Tuesday, June 28, 2011

Blueberry pie

It was Father's Day, and the father of my children had wisely packed up his library book and taken the oldest two to the pool, while I stayed home with He-Who-Will-Not-Nap. It was humid and cloudy, and 80-some degrees, both in and outside the house. The air conditioning had died. And there I was in the kitchen, with all the windows open and the oven set to 400 degrees, baking a blueberry pie.

Despite the heat, there's something to be said for listening to the cardinals and sparrows calling from the backyard while rolling out a pie crust, as if time has stood still for fifty years or so. I could hear lawnmowers buzzing and a baby crying in the distance. My baby doesn't cry like that anymore--time does rush on. He was singing from his bed, with wooden trains, teddy bears, books and an assortment of dollhouse furniture scattered about him. And then he crept down the stairs, finally appearing in the kitchen to announce, "I waked up! And I need a snack."

That evening we celebrated with grilled steak, creamed spinach, and blueberry pie with ice cream. We ate our pie outside on the patio to catch the breeze. Mmmmm...summer. You're not going to get such a pie in any other season. The blueberries were juicy and jammy all at once, the crust buttery and flaky, but sturdy enough to stand up to the warm fruit filling.

I must confess to a small revelation: cutting the butter into the flour by hand (with a pastry blender) is infinitely superior to mixing it in the food processor. I seem to overmix in the food processor, and lose the flaky pockets of butter that you get from mixing more slowly with the pastry blender.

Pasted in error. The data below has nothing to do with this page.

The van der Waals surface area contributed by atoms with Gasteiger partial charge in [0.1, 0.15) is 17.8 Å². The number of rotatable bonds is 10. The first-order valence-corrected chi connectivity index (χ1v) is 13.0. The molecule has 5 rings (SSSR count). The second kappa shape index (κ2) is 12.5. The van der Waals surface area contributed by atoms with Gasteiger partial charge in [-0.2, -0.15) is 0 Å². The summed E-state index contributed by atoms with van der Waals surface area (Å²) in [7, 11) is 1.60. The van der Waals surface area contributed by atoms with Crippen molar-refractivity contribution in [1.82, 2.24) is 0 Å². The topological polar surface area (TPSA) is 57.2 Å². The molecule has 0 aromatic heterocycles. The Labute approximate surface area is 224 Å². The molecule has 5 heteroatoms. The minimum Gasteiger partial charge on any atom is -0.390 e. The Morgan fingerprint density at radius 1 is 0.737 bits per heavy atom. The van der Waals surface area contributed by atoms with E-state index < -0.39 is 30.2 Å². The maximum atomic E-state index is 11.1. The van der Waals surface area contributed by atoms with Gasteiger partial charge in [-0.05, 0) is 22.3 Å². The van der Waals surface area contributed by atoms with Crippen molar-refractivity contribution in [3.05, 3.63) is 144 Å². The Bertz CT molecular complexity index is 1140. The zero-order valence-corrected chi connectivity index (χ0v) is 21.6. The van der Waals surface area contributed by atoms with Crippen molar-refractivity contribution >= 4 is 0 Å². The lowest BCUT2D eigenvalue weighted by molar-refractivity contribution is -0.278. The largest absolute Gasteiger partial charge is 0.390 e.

I first made this discovery a month or so ago, when I made a quiche for a weeknight dinner. The crust was puffed and layered, reminiscent of puff pastry, but without all the work. I hadn't done anything complicated or magical. I used cold butter, ice water, unbleached flour and a pinch of salt. I chilled the dough for at least 30 minutes before rolling it out. No time in the freezer, no vinegar or vodka or shortening in the recipe. Maybe you have more restraint than I do with the pulse button on the food processor. If not, try it by hand. I figure the time I spend mixing is saved by not having to wash all the nooks and crannies in the Cuisinart bowl!

Blueberry pie

2 pints fresh blueberries
3/4 cup sugar
1/4 cup flour
2 Tbsp. fresh lemon juice
1 tsp. grated lemon peel

All-butter pie crust (but abandon your food processor and mix it by hand!)
heavy cream

Prepare pie crust and chill the disks of dough for at least 30 minutes. Rinse and drain blueberries, then combine with sugar, flour, lemon juice and lemon peel. Crush a few blueberries with the back of a spoon and mix with the rest of the berries. Let stand for about 15 minutes.

Place the oven rack in the lower third of the oven and heat to 400 degrees. Roll out the chilled dough into two 12-inch rounds. Transfer one to a 9-inch glass pie dish. Spoon the filling into the crust. Cut the second round into 1/2-inch wide strips and arrange in a lattice on top of the filling. Press the strips into the edges of the bottom crust, trim the overhanging dough, and crimp the edges decoratively. Brush the crust lightly with heavy cream. Sprinkle on a little sparkling sugar, if desired.

Place the pie on a rimmed baking sheet and bake for 40 minutes. Cover the the edge of the crust with aluminum foil or a pie crust shield. Bake another 15-20 minutes, until the filling is bubbling in the center and the crust is golden on top and bottom. Cool pie on rack at least 2 hours. Serve with vanilla ice cream.

What dessert says summer to you?


  1. Pie looks great! I'm sure is just as tasty. So continue the good work. If you are interested in recipes of various dishes you can check out: http://eeasyrecipes.blogspot.com